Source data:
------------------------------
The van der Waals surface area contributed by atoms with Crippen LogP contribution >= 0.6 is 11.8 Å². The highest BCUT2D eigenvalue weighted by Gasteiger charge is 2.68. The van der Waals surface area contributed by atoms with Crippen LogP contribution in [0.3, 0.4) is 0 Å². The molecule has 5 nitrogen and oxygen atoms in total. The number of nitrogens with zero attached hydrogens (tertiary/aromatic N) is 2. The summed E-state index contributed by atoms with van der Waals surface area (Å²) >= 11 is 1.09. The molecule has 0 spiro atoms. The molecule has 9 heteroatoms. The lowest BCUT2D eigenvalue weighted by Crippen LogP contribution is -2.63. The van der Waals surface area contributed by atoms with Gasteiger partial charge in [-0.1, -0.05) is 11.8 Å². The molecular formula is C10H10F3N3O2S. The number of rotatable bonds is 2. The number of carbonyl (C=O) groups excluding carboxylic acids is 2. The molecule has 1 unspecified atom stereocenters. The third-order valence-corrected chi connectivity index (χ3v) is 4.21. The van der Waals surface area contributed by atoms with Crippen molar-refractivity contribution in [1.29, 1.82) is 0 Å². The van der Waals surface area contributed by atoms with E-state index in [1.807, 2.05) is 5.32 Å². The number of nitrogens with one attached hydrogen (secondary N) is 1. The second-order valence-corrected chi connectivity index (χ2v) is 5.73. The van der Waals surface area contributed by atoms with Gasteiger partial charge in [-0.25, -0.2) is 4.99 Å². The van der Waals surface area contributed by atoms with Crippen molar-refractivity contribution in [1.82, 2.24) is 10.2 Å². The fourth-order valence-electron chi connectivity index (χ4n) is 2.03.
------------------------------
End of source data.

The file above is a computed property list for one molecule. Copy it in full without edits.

The van der Waals surface area contributed by atoms with Crippen LogP contribution >= 0.6 is 11.8 Å². The highest BCUT2D eigenvalue weighted by Gasteiger charge is 2.68. The van der Waals surface area contributed by atoms with Crippen LogP contribution in [0.3, 0.4) is 0 Å². The molecule has 5 nitrogen and oxygen atoms in total. The number of nitrogens with zero attached hydrogens (tertiary/aromatic N) is 2. The summed E-state index contributed by atoms with van der Waals surface area (Å²) >= 11 is 1.09. The molecule has 0 spiro atoms. The molecule has 9 heteroatoms. The lowest BCUT2D eigenvalue weighted by Crippen LogP contribution is -2.63. The van der Waals surface area contributed by atoms with Gasteiger partial charge in [-0.1, -0.05) is 11.8 Å². The molecular formula is C10H10F3N3O2S. The number of rotatable bonds is 2. The number of carbonyl (C=O) groups excluding carboxylic acids is 2. The molecule has 1 unspecified atom stereocenters. The third-order valence-corrected chi connectivity index (χ3v) is 4.21. The van der Waals surface area contributed by atoms with Crippen molar-refractivity contribution in [1.29, 1.82) is 0 Å². The van der Waals surface area contributed by atoms with E-state index in [1.807, 2.05) is 5.32 Å². The number of nitrogens with one attached hydrogen (secondary N) is 1. The second-order valence-corrected chi connectivity index (χ2v) is 5.73. The van der Waals surface area contributed by atoms with Gasteiger partial charge in [-0.25, -0.2) is 4.99 Å². The van der Waals surface area contributed by atoms with Crippen molar-refractivity contribution in [1.82, 2.24) is 10.2 Å². The fourth-order valence-electron chi connectivity index (χ4n) is 2.03.